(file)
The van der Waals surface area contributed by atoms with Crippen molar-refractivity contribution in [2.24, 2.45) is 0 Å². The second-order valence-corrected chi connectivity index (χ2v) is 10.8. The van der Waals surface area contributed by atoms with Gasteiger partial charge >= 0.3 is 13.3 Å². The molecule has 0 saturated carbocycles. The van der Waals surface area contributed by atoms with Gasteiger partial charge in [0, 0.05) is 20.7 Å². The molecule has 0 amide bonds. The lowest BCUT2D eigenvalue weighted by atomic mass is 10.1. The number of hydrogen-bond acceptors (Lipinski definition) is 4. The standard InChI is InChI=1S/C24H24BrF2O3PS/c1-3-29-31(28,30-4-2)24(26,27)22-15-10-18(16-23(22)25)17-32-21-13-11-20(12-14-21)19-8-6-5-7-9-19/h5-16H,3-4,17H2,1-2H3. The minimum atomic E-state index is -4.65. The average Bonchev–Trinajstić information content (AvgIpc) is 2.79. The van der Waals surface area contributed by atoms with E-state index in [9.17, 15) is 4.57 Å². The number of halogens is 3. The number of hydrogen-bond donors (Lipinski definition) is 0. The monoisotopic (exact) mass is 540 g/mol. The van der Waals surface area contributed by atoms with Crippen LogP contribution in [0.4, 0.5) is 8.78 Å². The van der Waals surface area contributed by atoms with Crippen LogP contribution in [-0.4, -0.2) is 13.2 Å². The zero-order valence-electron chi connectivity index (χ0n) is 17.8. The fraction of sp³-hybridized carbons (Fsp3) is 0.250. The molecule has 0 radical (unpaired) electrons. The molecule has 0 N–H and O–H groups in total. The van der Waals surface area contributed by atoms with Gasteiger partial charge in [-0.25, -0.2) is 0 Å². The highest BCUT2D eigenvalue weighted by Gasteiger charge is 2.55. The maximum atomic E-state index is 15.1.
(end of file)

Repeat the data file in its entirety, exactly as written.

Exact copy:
The van der Waals surface area contributed by atoms with Crippen molar-refractivity contribution in [2.24, 2.45) is 0 Å². The second-order valence-corrected chi connectivity index (χ2v) is 10.8. The van der Waals surface area contributed by atoms with Gasteiger partial charge >= 0.3 is 13.3 Å². The molecule has 0 saturated carbocycles. The van der Waals surface area contributed by atoms with Gasteiger partial charge in [0, 0.05) is 20.7 Å². The molecule has 0 amide bonds. The lowest BCUT2D eigenvalue weighted by atomic mass is 10.1. The number of hydrogen-bond acceptors (Lipinski definition) is 4. The standard InChI is InChI=1S/C24H24BrF2O3PS/c1-3-29-31(28,30-4-2)24(26,27)22-15-10-18(16-23(22)25)17-32-21-13-11-20(12-14-21)19-8-6-5-7-9-19/h5-16H,3-4,17H2,1-2H3. The minimum atomic E-state index is -4.65. The average Bonchev–Trinajstić information content (AvgIpc) is 2.79. The van der Waals surface area contributed by atoms with E-state index in [9.17, 15) is 4.57 Å². The number of halogens is 3. The number of hydrogen-bond donors (Lipinski definition) is 0. The monoisotopic (exact) mass is 540 g/mol. The van der Waals surface area contributed by atoms with Crippen LogP contribution in [0.4, 0.5) is 8.78 Å². The van der Waals surface area contributed by atoms with Crippen LogP contribution in [-0.4, -0.2) is 13.2 Å². The zero-order valence-electron chi connectivity index (χ0n) is 17.8. The fraction of sp³-hybridized carbons (Fsp3) is 0.250. The molecule has 0 radical (unpaired) electrons. The molecule has 0 N–H and O–H groups in total. The van der Waals surface area contributed by atoms with Gasteiger partial charge in [-0.25, -0.2) is 0 Å². The highest BCUT2D eigenvalue weighted by Gasteiger charge is 2.55. The maximum atomic E-state index is 15.1.